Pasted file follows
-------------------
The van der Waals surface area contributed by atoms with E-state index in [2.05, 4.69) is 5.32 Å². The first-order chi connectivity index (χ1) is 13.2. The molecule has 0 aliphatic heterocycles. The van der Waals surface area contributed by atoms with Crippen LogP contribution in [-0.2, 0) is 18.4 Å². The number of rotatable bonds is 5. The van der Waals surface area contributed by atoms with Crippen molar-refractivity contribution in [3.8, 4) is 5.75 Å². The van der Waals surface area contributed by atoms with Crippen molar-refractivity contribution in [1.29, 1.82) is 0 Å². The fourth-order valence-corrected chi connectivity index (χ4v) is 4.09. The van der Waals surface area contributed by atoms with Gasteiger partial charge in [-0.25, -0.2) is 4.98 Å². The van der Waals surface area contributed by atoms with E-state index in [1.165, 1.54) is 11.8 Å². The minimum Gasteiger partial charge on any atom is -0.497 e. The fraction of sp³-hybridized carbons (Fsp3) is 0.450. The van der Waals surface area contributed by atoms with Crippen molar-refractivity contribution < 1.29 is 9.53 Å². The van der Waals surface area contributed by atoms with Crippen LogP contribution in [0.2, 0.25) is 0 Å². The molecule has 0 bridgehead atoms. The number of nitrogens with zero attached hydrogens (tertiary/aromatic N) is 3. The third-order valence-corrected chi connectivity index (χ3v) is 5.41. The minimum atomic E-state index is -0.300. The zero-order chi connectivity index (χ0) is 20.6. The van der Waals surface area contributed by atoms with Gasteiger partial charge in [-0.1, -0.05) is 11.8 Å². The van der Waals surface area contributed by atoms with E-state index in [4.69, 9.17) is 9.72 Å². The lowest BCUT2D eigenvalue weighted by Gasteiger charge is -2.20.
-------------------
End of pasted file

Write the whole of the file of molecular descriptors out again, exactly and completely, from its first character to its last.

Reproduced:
The van der Waals surface area contributed by atoms with E-state index in [2.05, 4.69) is 5.32 Å². The first-order chi connectivity index (χ1) is 13.2. The molecule has 0 aliphatic heterocycles. The van der Waals surface area contributed by atoms with Crippen LogP contribution in [-0.2, 0) is 18.4 Å². The number of rotatable bonds is 5. The van der Waals surface area contributed by atoms with Crippen molar-refractivity contribution in [3.8, 4) is 5.75 Å². The van der Waals surface area contributed by atoms with Crippen molar-refractivity contribution in [1.29, 1.82) is 0 Å². The fourth-order valence-corrected chi connectivity index (χ4v) is 4.09. The van der Waals surface area contributed by atoms with Gasteiger partial charge in [-0.25, -0.2) is 4.98 Å². The van der Waals surface area contributed by atoms with E-state index in [1.165, 1.54) is 11.8 Å². The minimum Gasteiger partial charge on any atom is -0.497 e. The fraction of sp³-hybridized carbons (Fsp3) is 0.450. The van der Waals surface area contributed by atoms with Crippen molar-refractivity contribution < 1.29 is 9.53 Å². The van der Waals surface area contributed by atoms with Crippen LogP contribution in [0.2, 0.25) is 0 Å². The molecule has 0 bridgehead atoms. The number of nitrogens with zero attached hydrogens (tertiary/aromatic N) is 3. The third-order valence-corrected chi connectivity index (χ3v) is 5.41. The minimum atomic E-state index is -0.300. The zero-order chi connectivity index (χ0) is 20.6. The van der Waals surface area contributed by atoms with Gasteiger partial charge in [-0.1, -0.05) is 11.8 Å². The van der Waals surface area contributed by atoms with E-state index in [4.69, 9.17) is 9.72 Å². The lowest BCUT2D eigenvalue weighted by Gasteiger charge is -2.20.